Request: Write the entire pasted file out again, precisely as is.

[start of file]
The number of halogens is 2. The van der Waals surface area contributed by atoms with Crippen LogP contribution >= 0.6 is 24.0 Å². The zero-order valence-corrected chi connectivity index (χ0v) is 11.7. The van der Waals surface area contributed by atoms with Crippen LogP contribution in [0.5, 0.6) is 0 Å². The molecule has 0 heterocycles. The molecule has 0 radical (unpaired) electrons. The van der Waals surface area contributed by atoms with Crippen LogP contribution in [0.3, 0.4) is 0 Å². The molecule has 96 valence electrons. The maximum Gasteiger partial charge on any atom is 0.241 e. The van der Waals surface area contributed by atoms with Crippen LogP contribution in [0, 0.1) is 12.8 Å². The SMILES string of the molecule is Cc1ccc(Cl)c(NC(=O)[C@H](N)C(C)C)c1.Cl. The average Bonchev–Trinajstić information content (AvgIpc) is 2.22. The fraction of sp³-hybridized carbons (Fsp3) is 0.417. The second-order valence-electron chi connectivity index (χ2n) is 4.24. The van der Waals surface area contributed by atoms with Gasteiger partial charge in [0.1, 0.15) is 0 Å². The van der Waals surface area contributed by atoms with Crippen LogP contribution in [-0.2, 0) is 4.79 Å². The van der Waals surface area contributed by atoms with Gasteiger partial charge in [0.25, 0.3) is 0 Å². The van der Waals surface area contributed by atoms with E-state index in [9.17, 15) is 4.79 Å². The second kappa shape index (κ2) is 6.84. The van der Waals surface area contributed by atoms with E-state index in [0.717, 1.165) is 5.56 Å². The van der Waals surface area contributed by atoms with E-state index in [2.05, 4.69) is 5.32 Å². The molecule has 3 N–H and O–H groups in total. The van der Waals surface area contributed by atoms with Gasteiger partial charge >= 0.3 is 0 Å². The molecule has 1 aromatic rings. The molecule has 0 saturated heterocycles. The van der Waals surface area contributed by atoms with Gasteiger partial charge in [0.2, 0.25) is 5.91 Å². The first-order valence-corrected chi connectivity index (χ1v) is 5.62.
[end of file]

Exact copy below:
The number of halogens is 2. The van der Waals surface area contributed by atoms with Crippen LogP contribution >= 0.6 is 24.0 Å². The zero-order valence-corrected chi connectivity index (χ0v) is 11.7. The van der Waals surface area contributed by atoms with Crippen LogP contribution in [0.5, 0.6) is 0 Å². The molecule has 0 heterocycles. The molecule has 0 radical (unpaired) electrons. The van der Waals surface area contributed by atoms with Crippen LogP contribution in [0.3, 0.4) is 0 Å². The molecule has 96 valence electrons. The maximum Gasteiger partial charge on any atom is 0.241 e. The van der Waals surface area contributed by atoms with Crippen LogP contribution in [0, 0.1) is 12.8 Å². The SMILES string of the molecule is Cc1ccc(Cl)c(NC(=O)[C@H](N)C(C)C)c1.Cl. The average Bonchev–Trinajstić information content (AvgIpc) is 2.22. The fraction of sp³-hybridized carbons (Fsp3) is 0.417. The second-order valence-electron chi connectivity index (χ2n) is 4.24. The van der Waals surface area contributed by atoms with Gasteiger partial charge in [0.1, 0.15) is 0 Å². The van der Waals surface area contributed by atoms with Crippen LogP contribution in [-0.2, 0) is 4.79 Å². The van der Waals surface area contributed by atoms with Gasteiger partial charge in [0.25, 0.3) is 0 Å². The van der Waals surface area contributed by atoms with E-state index in [9.17, 15) is 4.79 Å². The second kappa shape index (κ2) is 6.84. The van der Waals surface area contributed by atoms with E-state index in [0.717, 1.165) is 5.56 Å². The van der Waals surface area contributed by atoms with E-state index in [2.05, 4.69) is 5.32 Å². The molecule has 3 N–H and O–H groups in total. The van der Waals surface area contributed by atoms with Gasteiger partial charge >= 0.3 is 0 Å². The molecule has 1 aromatic rings. The molecule has 0 saturated heterocycles. The van der Waals surface area contributed by atoms with Gasteiger partial charge in [0.2, 0.25) is 5.91 Å². The first-order valence-corrected chi connectivity index (χ1v) is 5.62.